Quick & Easy Ways To Save Money As A Family

Written by Katie Hintz-Zambrano
9:00 am
05/01/15

Photo Via Berkshire Family Focus

Anyone out there want to save money? We thought so. No matter if you’ve hit a rough patch financially, know that pinching pennies has never been your forte, or have watched having kids destroy your budget, you can always learn a thing of two about reigning in your spending. We asked blogger and author Crystal Paine of Money Saving Mom for some quick and easy tips on saving money and setting a family budget. We suggest you commit these to memory. We have!

How can one save money on grocery shopping, especially if you still want to eat healthy?
“There are three things you can do off the bat. One is having a budget. Know how much you are spending, either by tallying up past receipts, or averaging $20-$40 per person, per week. Of course, this amount might vary if you have a child in diapers, any special diets, or pets. Stick to the budget you set—which will force you to examine what you’re buying—and then try to shave down that budget by 1%-3% per month. Another tip is to plan your weekly menu. If you don’t plan a menu, you’ll end up running to the store and putting random things in your cart, or eating out. There are lots of sites out there that can help you plan your menu. I like EMeals.com, which includes pre-planned menus based on the stores in your area, as well as any diet restrictions. It’s $5 a month and RetailMeNot has a discount code for the service. The third thing to do is look at an online coupon data base before you shop to find printable coupons of things you’re already planning on buying. It’ll take you 5-10 minutes each week, but can save you some real money. I have one on my site here.”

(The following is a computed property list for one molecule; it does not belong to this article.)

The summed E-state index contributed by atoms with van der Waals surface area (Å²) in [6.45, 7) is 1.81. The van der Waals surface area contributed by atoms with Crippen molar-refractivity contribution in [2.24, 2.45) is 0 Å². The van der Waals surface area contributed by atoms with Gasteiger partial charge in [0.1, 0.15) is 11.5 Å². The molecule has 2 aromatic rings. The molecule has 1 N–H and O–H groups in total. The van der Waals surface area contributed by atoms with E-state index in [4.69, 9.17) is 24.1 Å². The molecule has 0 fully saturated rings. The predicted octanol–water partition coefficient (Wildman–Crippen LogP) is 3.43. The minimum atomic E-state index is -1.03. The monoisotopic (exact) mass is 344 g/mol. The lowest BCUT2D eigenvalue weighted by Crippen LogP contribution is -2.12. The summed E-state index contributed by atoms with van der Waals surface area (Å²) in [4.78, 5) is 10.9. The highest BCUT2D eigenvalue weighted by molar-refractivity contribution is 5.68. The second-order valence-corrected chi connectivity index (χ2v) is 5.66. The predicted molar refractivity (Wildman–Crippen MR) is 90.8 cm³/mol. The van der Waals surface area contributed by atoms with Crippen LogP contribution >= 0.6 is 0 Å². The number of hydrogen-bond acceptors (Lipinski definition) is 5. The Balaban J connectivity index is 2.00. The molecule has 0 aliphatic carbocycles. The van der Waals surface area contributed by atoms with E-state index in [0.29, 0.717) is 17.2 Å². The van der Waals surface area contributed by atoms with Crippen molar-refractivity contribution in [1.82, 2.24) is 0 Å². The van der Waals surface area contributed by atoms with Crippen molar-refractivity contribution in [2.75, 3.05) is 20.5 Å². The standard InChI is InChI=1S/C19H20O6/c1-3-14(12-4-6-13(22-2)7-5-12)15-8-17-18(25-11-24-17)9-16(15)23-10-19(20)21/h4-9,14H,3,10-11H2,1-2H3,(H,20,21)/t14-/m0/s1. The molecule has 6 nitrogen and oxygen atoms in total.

What about lowering non-negotiable household bills, like electricity?
“There are two things I would encourage here. One is buying a programmable thermostat. Try it out for a few months and see if it makes a difference. Even if you are able to change it by 2 degrees, you’ll see what that savings looks like. So many families I know have seen a huge difference by investing in one. Another tip is to tell your kids that if they help save money on the electric bill, you will split the savings with them. It ends up being a great hands-on lesson, showing them to start paying attention to how much electricity they are using and how much that costs the family, plus you end up saving, too.”

Any other tips on common monthly bills?
“For items like your phone service or cable and internet package, try calling your provider once a year and ask them what the best rate is that they can give you. Or if you get a flier in the mail that advertises a new offer and lower rate than the one you already have, call them up and ask for that rate. It usually takes about 15 minutes to call and ask, and it’ll often save you $10-$20 a month for the rest of year. As for saving on car payments and gas, right here and here are some useful resource from my site.”

What about saving on family trips?